Some people have been asked for a “top up” of hundreds of pounds a week so £65 for a better home is OK. Make sure during the financial assessment that it considers the assets as a couple. So dad would be expected to pay the full cost if he had savings over about £46-7,000 pounds, double the single amount. SSD should ensure he has a Continuing Healthcare Assessment BEFORE they do their assessment. Covid has muddled the rules a bit. CUK’s helpline will know more about this. I hope you and mum can relax now. It’s horrible having to battle with the people who are supposed to be helping you.
If you haven’t already done so, it may be worth reading through these two AgeUK factsheets:
thank you once again BB and to you too Pennie, I will have a look at the fact sheets now. I will also find any official links relating to the NHS CC assessment being done before the financial one and refer them to that.
Just a thought, is it better to consider the assets singularly if mum actually has her own savings to the value of £65k - she has more in her own sole name than dad. Obviously we don’t want them spending her money on care, she may need it herself one day!
The problem is the pensions are predominately in his name, mum only has tiny pensions herself due to low paid, part time jobs.
I don’t know how to manage that.
Yes, if mum has that amount in savings, then it would be better for the assessment to be in his name only.
This is the sort of thing SSD never explain, and may even “forget” that it is up to the client to decide how it should be done, not them!!
thank you! i have quickly come to the conclusion that they are manipulative and deliberately evasive or useless. Not sure which.
I have emailed the Social Worker, I want them to sit down with me and complete the assessment or at least on the phone so I can grill them. Too many questions for them…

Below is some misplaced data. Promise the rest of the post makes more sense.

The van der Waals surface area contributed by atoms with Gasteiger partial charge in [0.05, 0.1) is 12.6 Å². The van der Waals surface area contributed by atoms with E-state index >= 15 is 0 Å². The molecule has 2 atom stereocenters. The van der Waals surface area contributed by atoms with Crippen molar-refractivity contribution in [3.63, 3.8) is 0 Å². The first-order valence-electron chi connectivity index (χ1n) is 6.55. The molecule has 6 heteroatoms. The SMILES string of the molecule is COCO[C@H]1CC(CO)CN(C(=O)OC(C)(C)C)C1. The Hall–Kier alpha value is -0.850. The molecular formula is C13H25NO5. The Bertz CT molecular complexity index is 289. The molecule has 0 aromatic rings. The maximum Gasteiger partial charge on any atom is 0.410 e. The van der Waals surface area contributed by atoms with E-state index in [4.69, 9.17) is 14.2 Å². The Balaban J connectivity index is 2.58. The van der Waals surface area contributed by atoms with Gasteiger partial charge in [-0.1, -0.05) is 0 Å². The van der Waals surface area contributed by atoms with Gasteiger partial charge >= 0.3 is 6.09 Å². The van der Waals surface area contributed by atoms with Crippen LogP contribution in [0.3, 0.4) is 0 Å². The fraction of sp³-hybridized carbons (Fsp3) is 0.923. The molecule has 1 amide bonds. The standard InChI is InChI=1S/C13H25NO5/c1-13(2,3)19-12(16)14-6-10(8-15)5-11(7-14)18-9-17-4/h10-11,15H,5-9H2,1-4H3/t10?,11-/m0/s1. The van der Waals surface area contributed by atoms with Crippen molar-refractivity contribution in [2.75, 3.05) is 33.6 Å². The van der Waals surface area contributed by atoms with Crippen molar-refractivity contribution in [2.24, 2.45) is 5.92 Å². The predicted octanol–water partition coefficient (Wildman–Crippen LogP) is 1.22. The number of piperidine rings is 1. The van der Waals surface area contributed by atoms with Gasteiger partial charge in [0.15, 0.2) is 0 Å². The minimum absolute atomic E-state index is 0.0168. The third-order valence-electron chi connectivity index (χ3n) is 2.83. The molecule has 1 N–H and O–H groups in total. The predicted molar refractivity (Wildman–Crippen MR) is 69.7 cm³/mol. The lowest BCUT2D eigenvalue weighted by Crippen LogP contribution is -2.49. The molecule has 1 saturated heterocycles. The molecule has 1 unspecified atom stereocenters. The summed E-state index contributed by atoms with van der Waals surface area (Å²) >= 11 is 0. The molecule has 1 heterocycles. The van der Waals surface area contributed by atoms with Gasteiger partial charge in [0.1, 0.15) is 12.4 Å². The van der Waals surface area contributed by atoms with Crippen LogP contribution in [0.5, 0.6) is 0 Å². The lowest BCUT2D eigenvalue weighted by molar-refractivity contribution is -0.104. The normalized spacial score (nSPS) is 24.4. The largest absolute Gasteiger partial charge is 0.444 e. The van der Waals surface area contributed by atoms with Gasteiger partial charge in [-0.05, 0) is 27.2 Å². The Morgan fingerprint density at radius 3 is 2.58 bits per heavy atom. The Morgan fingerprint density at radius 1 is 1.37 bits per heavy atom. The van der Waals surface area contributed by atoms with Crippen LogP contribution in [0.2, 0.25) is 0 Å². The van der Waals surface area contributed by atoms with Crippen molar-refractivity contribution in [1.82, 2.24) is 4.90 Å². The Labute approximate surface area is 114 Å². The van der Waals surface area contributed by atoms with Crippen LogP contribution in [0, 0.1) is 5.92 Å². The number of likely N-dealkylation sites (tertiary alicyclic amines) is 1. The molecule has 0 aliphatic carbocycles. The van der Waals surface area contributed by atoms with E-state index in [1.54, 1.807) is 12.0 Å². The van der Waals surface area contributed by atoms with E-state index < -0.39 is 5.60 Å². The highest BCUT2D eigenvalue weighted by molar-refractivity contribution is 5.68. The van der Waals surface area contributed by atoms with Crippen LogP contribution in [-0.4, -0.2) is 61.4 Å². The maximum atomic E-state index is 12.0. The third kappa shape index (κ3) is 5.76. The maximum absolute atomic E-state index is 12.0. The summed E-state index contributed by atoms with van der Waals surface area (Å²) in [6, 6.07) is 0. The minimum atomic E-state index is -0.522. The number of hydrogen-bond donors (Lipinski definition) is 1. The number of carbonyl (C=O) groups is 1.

Agreed. Always get things in writing/email if possible, there is a new breed that lie, lie, and lie again. I know the rules, mum had £8,000 refunded after a horrible meeting at SSD HQ in Winchester.
If your father ends up in self-funded permanent residential care, then your mother should be able to keep up to 50% of any of his private/occupational pensions. It’s in those factsheets somewhere!
Thank you. I have read them a couple of times but am going to print them off and highlight relevant sections so I can refer to them.
SSD have now said they can’t complete their assessments until after the NY so they have asked if dad’s stay can be extended until then with the care home. Waiting to hear if they have room for him to stay.
You must repeat, forcefully, like a record player “Dad CANNOT come home again”.
Make sure he keeps the bed he is currently in.
Thank you once again for all your help. I don’t know what I would have done without this board, and especially you to lead the way.
With regard to the NHS Continuing heath care assessment. Do you know what the eligible criteria is? Dad is on all sorts of medication such as beta blockers, antidepressants’, warfarin etc but is reasonably mobile for short distances and whilst he has bowel and bladder issues, he isn’t incontinent yet. His inability to care for himself is predominantly down to mental capacity and if left alone couldn’t cook, shop, take his medication, order his medication, manage his hospital appointments, manage his banking, manage laundry, know when to wash himself or change his clothes, manage the heating, pay bills etc.
Can I insist that SSD completes this or do I have to do the form filling? sending a huge bunch of flowers to all the people on this site for their amazingness.
All the rules and regulations are in the CHC Framework, Google should find it for you.
It’s a long document, about 165 pages if I remember rightly, in desperation I printed the whole thing off and went through it all with a highlighter pen!
You want to find the “Checklist Assessment”.
This is the first rough test to eligibility, then there will be a further in depth assessment.
You can go through it and work out your own score.
Under the rules, SSD are not supposed to start talking about money until the checklist assessment has been done, but they “forget” and the virus may have changed things a bit.